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Many Americans haven’t fully recovered wealth that was lost during the bursting of the real estate bubble and the bear market that followed the subprime mortgage crisis, according to a recent report by the Federal Reserve.

The study concludes that Americans, on average, have recouped only 45% of their losses, which is somewhat surprising when considering that home prices have been increasing and equities have been generating strong returns during the past few years. Indeed, many broad equity indexes have recently set new record high levels, which illustrates that markets have fully recovered from lows reached during the Great Recession.

For advisors, the study is an attractive opportunity to reach out to clients and prospects to emphasize the merits of taking a long-term investment approach that includes exposure to equities and riding out market downturns. When meeting with clients, advisors can explain that Americans who held on to equities have had the most success with recouping losses. After all, equities, as measured by the Russell 3000 Index, have generated an impressive 23% annualized return from March of 2009 through Thursday, June 6.

More specifically, advisors, when meeting with clients, can make the following points:

• The disappointingly low 45% of lost wealth that has been recovered would have been substantially higher if more Americans didn’t panic and sell equities during the market downturn.

• Selling equities during the bear market and in recent years to avoid additional losses has proved to be counterproductive. By selling equities, investors locked in their losses and were unable to recoup losses that resulted from the bear market.

• Investors who rode out the market downturn are now well positioned to benefit from any potential gains in equities going forward.

• Investors who flocked to bonds have benefited from the Federal Reserve’s actions to maintain low interest rates. Nevertheless, bonds have substantially underperformed equities. In addition, with bonds offering exceptionally low yields, the securities are highly vulnerable to rising interest rates. Apple’s recent bond issuance illustrates that risk. The company issued $17 billion in debt in April. Its 10-year bonds with $1 million face values sold at $998,670 to entice investors. By late May, however, the bonds’ trading price dropped to $961,960, as investors anticipated that an improving economy could lead to higher interest rates and bid down prices. The decline represented a 3.7% loss. Apple’s 30-year bond prices, meanwhile, dropped 6.2%.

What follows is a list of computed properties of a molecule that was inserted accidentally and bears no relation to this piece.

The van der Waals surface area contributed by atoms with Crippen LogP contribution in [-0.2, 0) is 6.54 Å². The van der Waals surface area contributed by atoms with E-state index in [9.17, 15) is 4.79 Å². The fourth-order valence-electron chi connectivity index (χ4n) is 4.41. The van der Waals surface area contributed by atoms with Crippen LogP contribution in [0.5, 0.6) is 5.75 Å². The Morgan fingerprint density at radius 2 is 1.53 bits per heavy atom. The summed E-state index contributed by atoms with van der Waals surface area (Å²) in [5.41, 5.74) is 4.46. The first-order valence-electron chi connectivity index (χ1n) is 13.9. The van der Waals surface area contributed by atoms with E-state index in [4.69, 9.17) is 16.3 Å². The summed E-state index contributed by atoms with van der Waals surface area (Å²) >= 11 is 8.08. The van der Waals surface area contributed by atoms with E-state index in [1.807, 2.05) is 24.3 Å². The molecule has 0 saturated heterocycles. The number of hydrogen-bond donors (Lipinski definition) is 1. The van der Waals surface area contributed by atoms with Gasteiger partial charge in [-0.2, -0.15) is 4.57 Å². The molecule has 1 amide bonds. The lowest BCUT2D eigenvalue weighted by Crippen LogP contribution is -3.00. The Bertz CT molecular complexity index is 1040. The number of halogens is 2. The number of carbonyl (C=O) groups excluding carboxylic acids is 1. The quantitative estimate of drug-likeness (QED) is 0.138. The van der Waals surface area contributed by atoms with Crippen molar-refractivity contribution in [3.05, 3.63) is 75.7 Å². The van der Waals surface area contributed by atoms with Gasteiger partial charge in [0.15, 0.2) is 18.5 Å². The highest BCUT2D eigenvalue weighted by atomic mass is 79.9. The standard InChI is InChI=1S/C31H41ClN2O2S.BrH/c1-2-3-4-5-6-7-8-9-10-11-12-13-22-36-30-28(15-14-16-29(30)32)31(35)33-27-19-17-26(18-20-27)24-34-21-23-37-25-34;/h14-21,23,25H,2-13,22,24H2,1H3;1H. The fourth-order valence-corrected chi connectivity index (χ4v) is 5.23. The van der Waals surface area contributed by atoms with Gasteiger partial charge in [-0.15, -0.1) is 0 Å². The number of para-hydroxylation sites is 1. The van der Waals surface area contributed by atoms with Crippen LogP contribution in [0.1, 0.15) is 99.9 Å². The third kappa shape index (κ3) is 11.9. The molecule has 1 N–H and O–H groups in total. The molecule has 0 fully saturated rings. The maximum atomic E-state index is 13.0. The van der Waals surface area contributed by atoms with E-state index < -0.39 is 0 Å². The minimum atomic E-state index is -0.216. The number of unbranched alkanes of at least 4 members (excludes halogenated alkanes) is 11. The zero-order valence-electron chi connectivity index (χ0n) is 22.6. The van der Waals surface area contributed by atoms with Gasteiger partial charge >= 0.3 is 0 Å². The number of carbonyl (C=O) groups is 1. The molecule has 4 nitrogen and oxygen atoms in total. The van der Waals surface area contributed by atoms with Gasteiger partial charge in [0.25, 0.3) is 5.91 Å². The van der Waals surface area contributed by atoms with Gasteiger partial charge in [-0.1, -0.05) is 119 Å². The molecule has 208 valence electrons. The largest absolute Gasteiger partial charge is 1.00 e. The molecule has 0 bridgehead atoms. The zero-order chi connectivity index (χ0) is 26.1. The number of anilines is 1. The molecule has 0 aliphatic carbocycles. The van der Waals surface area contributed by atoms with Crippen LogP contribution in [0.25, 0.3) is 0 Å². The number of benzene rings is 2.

• Interest rates are being kept low by the Federal Reserve’s quantitative easing, which involves printing money to purchase $85 billion in bonds each month. As the economy strengthens, the Fed will eventually scale back and then terminate the program, which will probably result in interest rate increases and bond values declining further.

• The current low yield of bonds, after considering inflation, is miniscule and over the long term may not protect investors from the erosive impact of inflation.

• Over the long term, most investors will need to generate equity-like returns to reach their long-term savings goals.

Advisors, of course, should also use the report to emphasize the value of building diversified portfolios to manage risk. At the same time, advisors can offer to run financial projections based on savings rates and different model asset allocations to help clients and prospects assess the likelihood of reaching their long term goals.

The report, therefore, while being an attractive way to promote the appeal of equities, can also be a starting point for discussions on the merits of crafting a long-term financial plan that includes target asset allocations and disciplined savings that may involve making contributions to qualified retirement programs. In the process, advisors can demonstrate the value that they deliver by helping their clients maintain a long-term and disciplined approach to investing.

Last modified on Wednesday, 26 June 2013
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